Hey Catholic Girls,I have one little question which has been bothering me for a long time. I’m a catholic girl and I go to church quite often since I’m also an altar server there. But ever since we learned a lot about evolution in school, I have some struggles . I just can’t wrap my mind around creation and evolution. I believe in Christ and I also (as quirky as this always sounds) believe in the church, but I can’t deny the stuff I learned at school. My mother told me that for her the creation in Genesis is an allegory and has not to be taken literally.What’s your take on that topic? I know the church has a model of “theistic evolution” but what’s your take on it? How do you combine these two elements that seem so contradictory?
Evolution. Here’s one time when I don’t have to beat my head against the wall and come up with strategic ways to balance my conscience with teachings and cultural understandings.
It’s true the church takes a “theistic evolution” stance on Darwin’s theory. According to Blessed Pope John Paul II, “If the human body has its origin in living material which pre-exists it, the spiritual soul is immediately created by God”. In essence, evolution can explain why are bodies are the way they are but we have to look to God to understand our souls. In the same speech to the Pontificial Academy of Sciences Pope John Paul II goes on to say that “new knowledge has led to the recognition of the theory of evolution as more than a hypothesis,” however, “truth cannot contradict truth.” So long as there is an acknowledgment of God in the explanation of the creation of man and the universe then evolution and faith can go hand in hand. Also, I’ve heard in Sunday School and the faith sharing communities my parents hang around that the “big bang” theory is compatible with strict Catholic devoutness because the “bang” was God.
The Vatican today says that the six day creation model does not align with modern geology or other scientific thought, therefore it is unlikely that this model is true. It is widely taught, just like your mom explained, that the story of Genesis is indeed allegorical. While, the creation of the world might not have gone down as written in Genesis that doesn’t change the importance the story has in Catholic theology and doctrine. Allegorical yes but marriage, the sabbath, sin and the fallen state of the world (think hurricanes, tornadoes and other natural disasters) are established. Allegorical yes but still doctrine. It is within this story, as Pope John Paul II points out, we learn “the truth about man,” that humanity is both male and female and that we have free agency (there’s more to it than that but that would be a whole other post).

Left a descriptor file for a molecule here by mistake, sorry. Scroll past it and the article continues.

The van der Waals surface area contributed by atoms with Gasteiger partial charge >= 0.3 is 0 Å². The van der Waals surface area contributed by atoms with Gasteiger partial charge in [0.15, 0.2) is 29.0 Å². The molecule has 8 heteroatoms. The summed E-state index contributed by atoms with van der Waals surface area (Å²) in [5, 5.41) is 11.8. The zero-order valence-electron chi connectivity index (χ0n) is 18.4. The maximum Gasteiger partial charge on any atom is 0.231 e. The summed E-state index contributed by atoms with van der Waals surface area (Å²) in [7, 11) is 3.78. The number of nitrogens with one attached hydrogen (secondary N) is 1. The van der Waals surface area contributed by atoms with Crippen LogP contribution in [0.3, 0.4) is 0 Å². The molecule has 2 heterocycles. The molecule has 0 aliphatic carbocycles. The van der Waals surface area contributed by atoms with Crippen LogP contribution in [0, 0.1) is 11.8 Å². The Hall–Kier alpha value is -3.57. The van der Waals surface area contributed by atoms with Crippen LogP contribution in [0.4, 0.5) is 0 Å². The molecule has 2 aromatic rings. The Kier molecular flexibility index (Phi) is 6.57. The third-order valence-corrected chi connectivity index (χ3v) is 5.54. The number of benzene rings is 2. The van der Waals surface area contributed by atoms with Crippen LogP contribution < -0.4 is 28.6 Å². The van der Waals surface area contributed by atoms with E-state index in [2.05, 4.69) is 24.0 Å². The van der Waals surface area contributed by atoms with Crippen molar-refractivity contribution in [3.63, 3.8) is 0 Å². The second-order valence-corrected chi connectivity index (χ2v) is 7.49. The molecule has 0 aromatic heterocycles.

If we look to the way human creation is explained in Genesis 2:7 it reads “God formed man from the clay of the earth and he breathed into his face the breath of life. And man became a living soul.” The non-literal approach to this text is that our formation out of clay may have taken millions of years until we were in God’s image. Even with that said some Catholics do believe in the six day creation model and the Vatican hasn’t said that we should or should not believe in a literal Genesis story.
As for science I think this is common knowledge but the Church hasn’t always been so down with it. Some 400 years ago during the Inquisition the Church had a little–shall we say incident? Galileo published materials asserting that the earth revolved around the sun (Pope Urban VII even asked him not to, personally) and that his findings did not contradict scripture. Galileo was excommunicated and imprisoned but today the Church has learned a thing or two about the intersection of science and religion. The director of the Vatican Secret Archives, Bishop Sergio Pagano, said in 2009 “The Galileo case teaches science not to presume to teach the Church on matters of faith and sacred Scripture and, at the same time, teaches the church to approach scientific problems with much humility and circumspection.” There are things science can explain and things Scripture can and we should be humble and thoughtful about everything in between.
Recently, in regards to the Mars landing the Director of the Vatican Observatory (which funnily enough was around before the Galileo ordeal) explained “we are not afraid of science, we are not afraid of new results, new discoveries. That’s the reason why the [pope] has an observatory. Whatever the truth might be, we are open to new results, once they are confirmed by the scientific community.”
And as my brother likes to point out The Vatican even says that there could be life on other planets and is open to the idea that God’s plan involves extraterrestrials too. A Vatican spokesperson said, “We cannot place limits on the creative freedom of God.”
As for my own opinion, I sincerely hope that we have a Heavenly Father who ordered the chaos and constructed a plan for us to return to him someday. I think science helps all of us understand the world, a world God created. Where it does get tricky for me is where we draw the line between nice allegorical tales and historical fact. The Vatican might be cool with us saying that Genesis is not to be taken literally but they would never say that about other parts of the Bible, particularly the New Testament. How does the Vatican make these kind of judgements? It is one of those things that I am not sure I will ever be able to fully reconcile. If I were you I would keep on altar serving (I was an altar server too!!), praying and reading everything you can on the topic, especially if it’s eating at you. There is nothing wrong with taking a literal Genesis approach, a theistic evolutionary approach or saying “I’ll leave this question for another day”. What the Church asks of us in regards to this matter is to be humble and thoughtful.
Readers, what is your take on Catholicism and Evolution? Is this one time the Vatican is spot on? How do you reconcile science and faith?